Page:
A 401(k) is a great retirement savings account for most people. It's very easy to use since your employer manages it. It comes with big tax breaks. And your employer might even give you free money to put into it if the company you work for matches 401(k) contributions.
If you get an employer match, you should always aim to contribute enough to max it out before using any retirement accounts. After all, passing up on free money usually isn't the best financial move.
But once you've earned that employer match, there are some very good reasons to venture out into other retirement plans. And there are three big drawbacks to using a 401(k) alone.
Here's what they are.
1. You could get stuck with hidden fees
Fees are never fun for investors because they eat away at returns. But for retirement investors who are leaving their money in a 401(k) account for decades, the cost of fees can be astronomical as they suck money from your account year after year.
The good news is, most 401(k) account fees are pretty low. Recent research from Employee Fiduciary found the average all-in fee was 1.18% in their 2021 study. However, the bad news is, Employee Fiduciary also found that close to 76% of 401(k) plans incurred "hidden" administration fees.
To find out the truth of what you're paying, you should always check 408(b)(2) fee disclosures that your plan provides. You might find out the costs are higher than you're comfortable with -- a very big drawback of sticking with a 401(k) as your sole retirement plan.
That's especially true as a growing number of brokers have been working to eliminate commissions and other costs, which may mean investing in an IRA with a discount broker is much less expensive.
2. You may end up with a higher tax bill
If you only have access to a traditional 401(k) and not a Roth IRA, sticking with that 401(k) as your sole account would mean making all your retirement account contributions with pre-tax dollars. That sounds like a good thing -- until you consider that all your distributions from that account will be taxable income as a retiree.
If you think you'll be in a lower tax bracket in retirement than when you're working, an up-front tax break may seem like a better deal. But keep in mind that tax rates are currently near historic lows, and the government has been spending a lot of money for a very long time without major tax increases.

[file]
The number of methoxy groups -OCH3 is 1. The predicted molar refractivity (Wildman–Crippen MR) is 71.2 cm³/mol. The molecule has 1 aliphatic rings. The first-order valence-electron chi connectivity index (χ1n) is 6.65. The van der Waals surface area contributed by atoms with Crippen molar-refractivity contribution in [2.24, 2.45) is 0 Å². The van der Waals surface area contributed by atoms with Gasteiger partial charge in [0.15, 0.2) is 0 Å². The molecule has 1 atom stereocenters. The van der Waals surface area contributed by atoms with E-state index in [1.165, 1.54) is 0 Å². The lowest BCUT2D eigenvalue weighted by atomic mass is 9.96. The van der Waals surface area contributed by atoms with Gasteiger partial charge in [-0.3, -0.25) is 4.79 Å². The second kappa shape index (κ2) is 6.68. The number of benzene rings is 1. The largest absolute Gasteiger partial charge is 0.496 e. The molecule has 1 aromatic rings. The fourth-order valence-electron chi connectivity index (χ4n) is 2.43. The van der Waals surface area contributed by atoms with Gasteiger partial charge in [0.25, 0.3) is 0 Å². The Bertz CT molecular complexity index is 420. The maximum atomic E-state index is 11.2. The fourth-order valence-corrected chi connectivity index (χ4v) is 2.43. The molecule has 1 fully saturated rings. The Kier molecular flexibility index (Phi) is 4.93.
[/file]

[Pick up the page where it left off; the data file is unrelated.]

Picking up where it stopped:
It seems inevitable rates will have to go up eventually to deal with the rising deficit and debt. That may very well happen before your retirement, so your rate could end up higher than anticipated.
You should also consider that Social Security benefits become taxable once your "provisional" income exceeds a certain threshold (and the threshold isn't indexed to inflation, so it gets lower in real terms every year). Any distributions from a traditional 401(k) count in this income calculation, but distributions from Roth accounts won't.
Once you look at the big picture, you may decide putting some retirement money into a Roth IRA is a better bet than sticking solely with your 401(k) alone.
3. You may be limiting your return on investment
Most people with a 401(k) get to pick their investments from a very small pool of assets. These most likely consist of index funds.
Since index funds involve buying a small stake in lots of different assets, it's unlikely they are going to beat the market by much. While these investments are less risky than others, such as individual stocks or cryptocurrencies, you also limit potential returns because so many companies within the index would have to outperform in order to beat the market by much.
If you want to be able to pick retirement investments from a wider pool of potential assets, you aren't going to be able to put all your retirement funds into a 401(k). Of course, before you take on added risks, you need to be confident you've got a sound investment thesis and won't be putting your future security at risk.